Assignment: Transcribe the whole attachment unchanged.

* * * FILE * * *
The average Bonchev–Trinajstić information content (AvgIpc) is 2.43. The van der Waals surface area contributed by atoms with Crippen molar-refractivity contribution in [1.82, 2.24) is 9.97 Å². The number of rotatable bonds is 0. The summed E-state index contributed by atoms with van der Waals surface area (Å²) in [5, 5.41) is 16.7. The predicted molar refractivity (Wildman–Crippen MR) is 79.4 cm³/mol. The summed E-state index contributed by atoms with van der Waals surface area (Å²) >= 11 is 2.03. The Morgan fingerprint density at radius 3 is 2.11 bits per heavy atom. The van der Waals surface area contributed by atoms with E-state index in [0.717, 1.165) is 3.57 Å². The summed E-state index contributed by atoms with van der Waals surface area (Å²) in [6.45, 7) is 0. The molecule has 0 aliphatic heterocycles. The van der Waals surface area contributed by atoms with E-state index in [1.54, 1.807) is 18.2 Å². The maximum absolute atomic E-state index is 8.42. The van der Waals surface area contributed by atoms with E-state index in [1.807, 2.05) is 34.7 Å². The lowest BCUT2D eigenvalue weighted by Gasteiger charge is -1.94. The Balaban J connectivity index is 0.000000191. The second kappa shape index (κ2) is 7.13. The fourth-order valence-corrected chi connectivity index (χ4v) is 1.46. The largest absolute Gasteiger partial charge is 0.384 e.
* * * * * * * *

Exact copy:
The average Bonchev–Trinajstić information content (AvgIpc) is 2.43. The van der Waals surface area contributed by atoms with Crippen molar-refractivity contribution in [1.82, 2.24) is 9.97 Å². The number of rotatable bonds is 0. The summed E-state index contributed by atoms with van der Waals surface area (Å²) in [5, 5.41) is 16.7. The predicted molar refractivity (Wildman–Crippen MR) is 79.4 cm³/mol. The summed E-state index contributed by atoms with van der Waals surface area (Å²) >= 11 is 2.03. The Morgan fingerprint density at radius 3 is 2.11 bits per heavy atom. The van der Waals surface area contributed by atoms with E-state index in [0.717, 1.165) is 3.57 Å². The summed E-state index contributed by atoms with van der Waals surface area (Å²) in [6.45, 7) is 0. The molecule has 0 aliphatic heterocycles. The van der Waals surface area contributed by atoms with E-state index in [1.54, 1.807) is 18.2 Å². The maximum absolute atomic E-state index is 8.42. The van der Waals surface area contributed by atoms with E-state index in [1.807, 2.05) is 34.7 Å². The lowest BCUT2D eigenvalue weighted by Gasteiger charge is -1.94. The Balaban J connectivity index is 0.000000191. The second kappa shape index (κ2) is 7.13. The fourth-order valence-corrected chi connectivity index (χ4v) is 1.46. The largest absolute Gasteiger partial charge is 0.384 e.